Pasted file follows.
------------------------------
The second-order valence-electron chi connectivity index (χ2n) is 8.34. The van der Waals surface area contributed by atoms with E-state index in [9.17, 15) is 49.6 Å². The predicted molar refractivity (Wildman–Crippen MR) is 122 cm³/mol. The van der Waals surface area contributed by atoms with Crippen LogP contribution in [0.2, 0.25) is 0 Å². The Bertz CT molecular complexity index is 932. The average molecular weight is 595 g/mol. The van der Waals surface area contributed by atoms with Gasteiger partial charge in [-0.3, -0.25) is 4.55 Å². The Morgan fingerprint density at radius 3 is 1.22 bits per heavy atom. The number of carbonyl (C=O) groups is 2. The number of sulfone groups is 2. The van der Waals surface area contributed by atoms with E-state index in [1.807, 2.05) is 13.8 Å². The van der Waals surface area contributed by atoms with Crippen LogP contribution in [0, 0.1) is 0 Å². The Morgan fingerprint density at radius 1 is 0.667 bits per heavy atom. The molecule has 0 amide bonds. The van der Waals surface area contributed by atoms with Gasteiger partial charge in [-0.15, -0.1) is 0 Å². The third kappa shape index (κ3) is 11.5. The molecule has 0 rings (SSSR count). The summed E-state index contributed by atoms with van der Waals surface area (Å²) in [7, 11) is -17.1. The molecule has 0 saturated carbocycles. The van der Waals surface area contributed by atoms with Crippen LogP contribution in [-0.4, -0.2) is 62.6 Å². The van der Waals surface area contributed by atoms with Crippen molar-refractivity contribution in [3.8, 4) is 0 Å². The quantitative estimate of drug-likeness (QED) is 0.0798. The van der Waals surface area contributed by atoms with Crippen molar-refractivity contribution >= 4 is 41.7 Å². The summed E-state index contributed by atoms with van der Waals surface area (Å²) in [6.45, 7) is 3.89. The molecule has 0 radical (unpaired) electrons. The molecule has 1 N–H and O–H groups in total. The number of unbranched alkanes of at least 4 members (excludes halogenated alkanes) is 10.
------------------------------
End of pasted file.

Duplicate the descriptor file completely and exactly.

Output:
The second-order valence-electron chi connectivity index (χ2n) is 8.34. The van der Waals surface area contributed by atoms with E-state index in [9.17, 15) is 49.6 Å². The predicted molar refractivity (Wildman–Crippen MR) is 122 cm³/mol. The van der Waals surface area contributed by atoms with Crippen LogP contribution in [0.2, 0.25) is 0 Å². The Bertz CT molecular complexity index is 932. The average molecular weight is 595 g/mol. The van der Waals surface area contributed by atoms with Gasteiger partial charge in [-0.3, -0.25) is 4.55 Å². The Morgan fingerprint density at radius 3 is 1.22 bits per heavy atom. The number of carbonyl (C=O) groups is 2. The number of sulfone groups is 2. The van der Waals surface area contributed by atoms with E-state index in [1.807, 2.05) is 13.8 Å². The van der Waals surface area contributed by atoms with Crippen LogP contribution in [0, 0.1) is 0 Å². The Morgan fingerprint density at radius 1 is 0.667 bits per heavy atom. The molecule has 0 amide bonds. The van der Waals surface area contributed by atoms with Gasteiger partial charge in [-0.15, -0.1) is 0 Å². The third kappa shape index (κ3) is 11.5. The molecule has 0 rings (SSSR count). The summed E-state index contributed by atoms with van der Waals surface area (Å²) in [7, 11) is -17.1. The molecule has 0 saturated carbocycles. The van der Waals surface area contributed by atoms with Crippen LogP contribution in [-0.4, -0.2) is 62.6 Å². The van der Waals surface area contributed by atoms with Crippen molar-refractivity contribution in [3.8, 4) is 0 Å². The quantitative estimate of drug-likeness (QED) is 0.0798. The van der Waals surface area contributed by atoms with Crippen molar-refractivity contribution >= 4 is 41.7 Å². The summed E-state index contributed by atoms with van der Waals surface area (Å²) in [6.45, 7) is 3.89. The molecule has 0 radical (unpaired) electrons. The molecule has 1 N–H and O–H groups in total. The number of unbranched alkanes of at least 4 members (excludes halogenated alkanes) is 10.